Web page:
What are unmarried parents’ rights?

What can and can't unmarried parents do in relation to their baby
What can and can't unmarried parents do in relation to their baby

Q. I separated from my partner two months ago, we were expecting our first child together. I am worried she will not let me see the child. What are my rights?

A. The father starts off with no rights or responsibilities other than a financial responsibility, towards a child born outside marriage, even if he is living with the mother.

The unmarried mother alone has parental responsibility for the child. This means that the mother has the legal responsibility to look after and maintain a child.

The mother will also have the exclusive right to make both long term and short term decisions, for example, about where a child should live or go to school.

This situation will apply unless:

*from 15 April 2002 the father gets parental responsibility by jointly registering the birth of the child with the child’s mother;

*the parents make a parental responsibility agreement. If such an agreement is made the mother and father will each have parental responsibility which they can exercise independently of each other. This agreement can only be ended by court order provided the court considers it to be in the best interests of the child;

*there is a parental responsibility order made by the court. The father can apply for this order which will give him equal responsibilities and rights with the mother for the child;

*the father has a residence order for the child. This will mean that the child will live with the father and the court must also make a parental responsibility order in the father’s favour. The mother continues to have parental responsibility for the child;

*there is a court order, agreement or child support assessment for maintenance, in which case the father will have a responsibility for making financial provision for the child

the father is made guardian of the child;

If the parents are in agreement, the father’s lack of legal rights is of little practical consequence. You can share the practical, but not the legal responsibilities with the mother.

You might wish to jointly register the child’s birth, to apply for a parental responsibility order or make a parental responsibility agreement as a positive step in determining his relationship with the child. It can be a statement of your commitment to equal responsibilities and rights with the mother of the child.

If subsequently you cannot agree about an issue relating to the child’s upbringing, either of you can go to court to obtain an order to resolve the issue. Both parents are entitled to apply for a residence, contact, specific issue or prohibited steps order. Whilst there is no order or agreement only the mother has parental responsibility for the child the father therefore has no automatic right to have contact with the child, but can ask the court to make a contact or residence order.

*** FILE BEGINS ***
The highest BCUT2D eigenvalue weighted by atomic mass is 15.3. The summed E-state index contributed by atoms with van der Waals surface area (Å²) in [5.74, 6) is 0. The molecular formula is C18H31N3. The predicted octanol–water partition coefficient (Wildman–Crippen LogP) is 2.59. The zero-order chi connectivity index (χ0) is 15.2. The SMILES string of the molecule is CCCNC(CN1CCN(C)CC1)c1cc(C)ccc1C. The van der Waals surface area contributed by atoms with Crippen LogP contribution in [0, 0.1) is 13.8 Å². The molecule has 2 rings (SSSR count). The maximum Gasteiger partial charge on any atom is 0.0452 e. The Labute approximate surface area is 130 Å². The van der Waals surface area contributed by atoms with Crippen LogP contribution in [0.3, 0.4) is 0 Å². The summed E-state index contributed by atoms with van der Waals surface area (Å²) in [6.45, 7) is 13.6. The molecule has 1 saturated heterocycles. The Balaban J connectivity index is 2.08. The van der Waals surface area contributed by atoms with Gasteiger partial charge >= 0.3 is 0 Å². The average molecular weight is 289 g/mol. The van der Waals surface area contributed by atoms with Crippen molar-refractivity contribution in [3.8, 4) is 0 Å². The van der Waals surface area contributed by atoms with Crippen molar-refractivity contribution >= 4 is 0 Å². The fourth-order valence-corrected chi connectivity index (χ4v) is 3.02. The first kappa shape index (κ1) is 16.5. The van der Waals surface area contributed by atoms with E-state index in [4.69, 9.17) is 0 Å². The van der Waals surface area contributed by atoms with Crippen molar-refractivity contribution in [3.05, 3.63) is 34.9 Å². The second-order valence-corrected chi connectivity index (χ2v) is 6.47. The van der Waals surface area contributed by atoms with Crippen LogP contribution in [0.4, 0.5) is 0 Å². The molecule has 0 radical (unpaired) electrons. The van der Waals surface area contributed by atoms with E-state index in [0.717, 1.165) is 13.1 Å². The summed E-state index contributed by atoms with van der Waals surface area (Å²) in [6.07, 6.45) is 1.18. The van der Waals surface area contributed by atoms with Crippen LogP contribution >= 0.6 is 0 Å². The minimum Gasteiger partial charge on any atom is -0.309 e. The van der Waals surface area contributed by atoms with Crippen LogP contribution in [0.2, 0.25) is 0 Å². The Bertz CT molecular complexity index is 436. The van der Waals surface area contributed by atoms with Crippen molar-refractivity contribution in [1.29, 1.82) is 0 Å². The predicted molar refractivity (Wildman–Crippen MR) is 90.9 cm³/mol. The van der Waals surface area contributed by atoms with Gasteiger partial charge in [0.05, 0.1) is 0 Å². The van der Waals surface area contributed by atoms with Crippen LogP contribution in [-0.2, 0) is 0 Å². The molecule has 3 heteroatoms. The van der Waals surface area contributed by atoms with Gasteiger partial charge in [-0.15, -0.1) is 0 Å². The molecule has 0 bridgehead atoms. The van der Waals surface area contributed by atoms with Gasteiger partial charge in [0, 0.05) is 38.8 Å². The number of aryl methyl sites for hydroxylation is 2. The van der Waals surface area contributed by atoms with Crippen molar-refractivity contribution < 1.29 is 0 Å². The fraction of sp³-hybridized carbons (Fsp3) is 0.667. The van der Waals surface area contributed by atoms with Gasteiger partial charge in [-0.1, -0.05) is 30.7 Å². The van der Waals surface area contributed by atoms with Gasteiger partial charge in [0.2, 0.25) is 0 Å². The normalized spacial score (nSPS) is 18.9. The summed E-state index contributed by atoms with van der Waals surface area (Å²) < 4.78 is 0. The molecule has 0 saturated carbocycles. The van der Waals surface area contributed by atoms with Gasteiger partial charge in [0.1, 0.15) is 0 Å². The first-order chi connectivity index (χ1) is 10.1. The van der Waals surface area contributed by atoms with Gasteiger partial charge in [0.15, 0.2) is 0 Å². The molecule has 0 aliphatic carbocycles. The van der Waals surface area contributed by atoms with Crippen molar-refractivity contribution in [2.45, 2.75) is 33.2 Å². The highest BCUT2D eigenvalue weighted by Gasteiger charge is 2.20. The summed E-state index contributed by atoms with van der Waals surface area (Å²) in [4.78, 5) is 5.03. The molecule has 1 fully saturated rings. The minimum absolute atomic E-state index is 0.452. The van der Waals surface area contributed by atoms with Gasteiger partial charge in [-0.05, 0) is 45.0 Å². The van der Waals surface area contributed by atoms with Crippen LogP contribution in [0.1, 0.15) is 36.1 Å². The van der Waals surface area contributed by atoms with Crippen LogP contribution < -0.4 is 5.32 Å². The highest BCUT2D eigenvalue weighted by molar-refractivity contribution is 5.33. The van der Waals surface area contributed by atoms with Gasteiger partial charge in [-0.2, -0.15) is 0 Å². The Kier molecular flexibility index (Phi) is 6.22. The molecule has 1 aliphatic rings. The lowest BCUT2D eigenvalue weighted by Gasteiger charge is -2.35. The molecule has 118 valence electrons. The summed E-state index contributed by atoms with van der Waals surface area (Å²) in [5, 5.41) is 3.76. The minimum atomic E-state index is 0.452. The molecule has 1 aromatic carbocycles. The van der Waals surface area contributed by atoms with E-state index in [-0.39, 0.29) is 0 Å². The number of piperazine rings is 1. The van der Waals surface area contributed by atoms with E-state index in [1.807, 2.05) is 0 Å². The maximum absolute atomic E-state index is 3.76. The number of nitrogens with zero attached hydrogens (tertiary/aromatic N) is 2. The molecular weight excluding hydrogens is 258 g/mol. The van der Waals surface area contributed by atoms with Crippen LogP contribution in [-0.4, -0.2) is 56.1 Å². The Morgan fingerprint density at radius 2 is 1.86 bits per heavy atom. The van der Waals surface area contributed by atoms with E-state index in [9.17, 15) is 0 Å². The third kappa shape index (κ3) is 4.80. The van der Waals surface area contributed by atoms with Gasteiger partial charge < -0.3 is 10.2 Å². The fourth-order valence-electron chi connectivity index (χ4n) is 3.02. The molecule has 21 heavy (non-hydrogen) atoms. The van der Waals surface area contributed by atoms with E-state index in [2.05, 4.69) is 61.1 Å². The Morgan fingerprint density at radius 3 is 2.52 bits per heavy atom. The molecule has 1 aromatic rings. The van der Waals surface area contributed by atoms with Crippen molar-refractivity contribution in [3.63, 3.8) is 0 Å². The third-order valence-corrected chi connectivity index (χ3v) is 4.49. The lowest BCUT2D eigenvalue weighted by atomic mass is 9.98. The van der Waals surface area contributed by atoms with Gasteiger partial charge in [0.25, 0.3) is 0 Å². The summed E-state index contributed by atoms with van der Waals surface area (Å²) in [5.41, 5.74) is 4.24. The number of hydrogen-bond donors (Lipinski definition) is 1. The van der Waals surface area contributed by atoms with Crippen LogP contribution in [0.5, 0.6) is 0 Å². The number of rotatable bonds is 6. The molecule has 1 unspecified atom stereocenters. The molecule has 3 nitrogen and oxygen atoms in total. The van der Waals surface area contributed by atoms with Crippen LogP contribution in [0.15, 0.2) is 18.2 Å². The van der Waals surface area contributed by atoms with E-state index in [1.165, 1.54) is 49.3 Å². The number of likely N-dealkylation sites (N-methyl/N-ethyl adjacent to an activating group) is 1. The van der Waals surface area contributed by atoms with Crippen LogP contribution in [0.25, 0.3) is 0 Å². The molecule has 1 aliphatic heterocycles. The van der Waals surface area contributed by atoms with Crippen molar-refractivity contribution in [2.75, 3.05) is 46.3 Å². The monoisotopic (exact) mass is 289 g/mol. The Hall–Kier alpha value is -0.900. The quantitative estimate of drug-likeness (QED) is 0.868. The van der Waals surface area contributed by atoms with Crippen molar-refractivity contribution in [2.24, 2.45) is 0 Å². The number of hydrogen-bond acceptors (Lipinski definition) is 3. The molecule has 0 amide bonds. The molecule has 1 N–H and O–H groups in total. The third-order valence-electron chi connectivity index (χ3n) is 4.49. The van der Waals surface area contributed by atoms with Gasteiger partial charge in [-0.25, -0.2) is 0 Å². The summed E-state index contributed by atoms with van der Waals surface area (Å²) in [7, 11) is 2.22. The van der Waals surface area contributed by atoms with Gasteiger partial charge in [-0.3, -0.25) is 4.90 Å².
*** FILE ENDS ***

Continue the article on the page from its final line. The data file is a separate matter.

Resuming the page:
A contact order requires the person the child is living with to allow the child to visit, stay with or have some other form of contact with the person named in the order.

Anyone can be named on the order. Conditions can be placed on the contact arrangements, for example, where the contact must take place, the times and dates of contact

The court must ensure that the child’s welfare is paramount. The court will not make an order unless it is in the child’s best interests to do so

If a father subsequently marries the mother of his child, he automatically assumes parental responsibility as though you have been married to the mother when the child was born.

Names

The child takes the mother’s surname until s/he is registered. At registration, the mother can give the child any forename and surname of her choice, including her own name or the father’s name, or a combination of both. She does not need the father’s permission to give the child his surname. She can also decide to give the child any other surname.

The father has no right to insist that the child has his name, but you may apply to the court for a specific issues order if you believe he should have a right to have the child named after him, eg if the surname has particular cultural or religious connotations.

Get free, confidential and independent advice from your nearest Citizens Advice at www.citizensadvice.co.uk or for further information go to www.citizensadvice.org.uk/nireland